Director: Yimou Zhang
The Great Wall presents its story based on one of the legends behind the reason the wall was built. The wall was built to protect China from an army of ferocious creatures that would attack the country every sixty years to remind mankind of the consequences of greed. That time is approaching when two mercenaries find asylum, or rather are taken prisoner, at the wall whilst searching for black powder. Whilst one mercenary wishes to escape with what they came for the other finds a purpose in helping the Chinese in their fight against the oncoming hordes.
You have Matt Damon and Pedro Pascal as William and Tovar, brothers in arms and our lead mercenaries. The bromance gets very tedious early on and neither really paint themself in any great light. It’s not that they aren’t capable, they are, but I just don’t think very much was asked of them and they responded in kind. The same could be said of Willem Dafoe‘s Ballard who had been at the wall for twenty-five years already. He too had designs on the black powder but there was no real conviction in his performance. It was as if he had just read the script and just repeated what was written as if it demanded nothing more. Tian Jing was the only really enthused display on offer which was helped in some part by her bright armour, you couldn’t miss that!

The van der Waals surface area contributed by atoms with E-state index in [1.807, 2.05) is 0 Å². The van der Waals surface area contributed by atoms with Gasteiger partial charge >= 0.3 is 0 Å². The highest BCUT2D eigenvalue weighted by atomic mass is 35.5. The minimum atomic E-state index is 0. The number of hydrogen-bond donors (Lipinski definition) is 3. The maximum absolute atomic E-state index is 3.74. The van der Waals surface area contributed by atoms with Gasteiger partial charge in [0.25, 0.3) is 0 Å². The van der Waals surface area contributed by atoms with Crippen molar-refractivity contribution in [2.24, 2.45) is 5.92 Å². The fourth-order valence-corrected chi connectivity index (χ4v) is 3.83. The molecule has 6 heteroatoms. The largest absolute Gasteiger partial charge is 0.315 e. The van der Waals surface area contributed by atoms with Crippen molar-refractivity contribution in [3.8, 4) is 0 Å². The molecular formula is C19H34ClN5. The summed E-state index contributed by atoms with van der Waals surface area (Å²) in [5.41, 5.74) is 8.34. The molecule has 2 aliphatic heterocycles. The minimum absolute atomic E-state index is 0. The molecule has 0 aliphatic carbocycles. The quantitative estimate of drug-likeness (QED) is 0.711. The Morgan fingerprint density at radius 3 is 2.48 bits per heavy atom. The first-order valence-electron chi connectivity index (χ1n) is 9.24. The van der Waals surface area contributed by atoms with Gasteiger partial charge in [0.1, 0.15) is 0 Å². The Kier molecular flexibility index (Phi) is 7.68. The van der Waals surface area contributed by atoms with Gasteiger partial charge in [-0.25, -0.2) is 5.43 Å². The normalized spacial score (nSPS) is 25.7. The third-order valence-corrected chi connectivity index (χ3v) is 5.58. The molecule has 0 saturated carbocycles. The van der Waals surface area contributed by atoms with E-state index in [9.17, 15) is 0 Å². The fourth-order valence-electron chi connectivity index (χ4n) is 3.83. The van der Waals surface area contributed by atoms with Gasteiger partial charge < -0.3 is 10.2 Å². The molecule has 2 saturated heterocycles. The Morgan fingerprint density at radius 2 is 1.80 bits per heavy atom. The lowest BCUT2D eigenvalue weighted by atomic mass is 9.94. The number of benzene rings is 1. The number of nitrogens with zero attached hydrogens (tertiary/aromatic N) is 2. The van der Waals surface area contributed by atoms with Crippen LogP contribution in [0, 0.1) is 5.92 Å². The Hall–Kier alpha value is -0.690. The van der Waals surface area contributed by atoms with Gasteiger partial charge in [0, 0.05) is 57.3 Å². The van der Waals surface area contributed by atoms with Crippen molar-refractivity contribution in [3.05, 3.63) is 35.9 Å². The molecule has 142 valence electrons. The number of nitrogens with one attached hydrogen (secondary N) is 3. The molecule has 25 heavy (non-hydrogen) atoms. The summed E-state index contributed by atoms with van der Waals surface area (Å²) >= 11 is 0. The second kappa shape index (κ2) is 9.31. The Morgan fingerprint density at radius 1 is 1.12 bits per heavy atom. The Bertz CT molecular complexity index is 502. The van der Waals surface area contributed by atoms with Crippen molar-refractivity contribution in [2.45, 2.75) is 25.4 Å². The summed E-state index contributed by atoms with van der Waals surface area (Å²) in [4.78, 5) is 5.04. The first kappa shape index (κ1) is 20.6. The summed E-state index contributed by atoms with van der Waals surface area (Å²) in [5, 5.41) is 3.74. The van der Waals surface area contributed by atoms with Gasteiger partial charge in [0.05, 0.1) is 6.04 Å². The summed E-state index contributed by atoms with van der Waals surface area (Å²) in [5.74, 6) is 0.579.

Maybe I went in a little blind to this film. I expected something darker, a little bit more perilous and menacing. This was very much a film set up for 3D, a feature I really have no time for, and the film itself suffers for this misdirected attention. It really did feel like a kids film, which is fine if that’s what you are expecting. The attempts at humour fell flat throughout the film and despite some impressive scenery the film has no identity to speak of. At some points I also found the effects to be somewhat blurry and out of focus. The last point brings me to the fact that for the final sequences of the film the action moved to the capital city having moved on from the wall which, for me, kind of takes everything away from the titular centre point of the film. One positive note is the attention paid the armour and general costumes worn by the The Great Wall’s army. It was bright and particularly eye-catching. To say I was disappointed by the film on the whole would be a fair statement, it didn’t deliver what brought me to the cinema in the first place and I was relieved when the film closed.
2/5 Stars: Just remove the “Great” from “The Great Wall”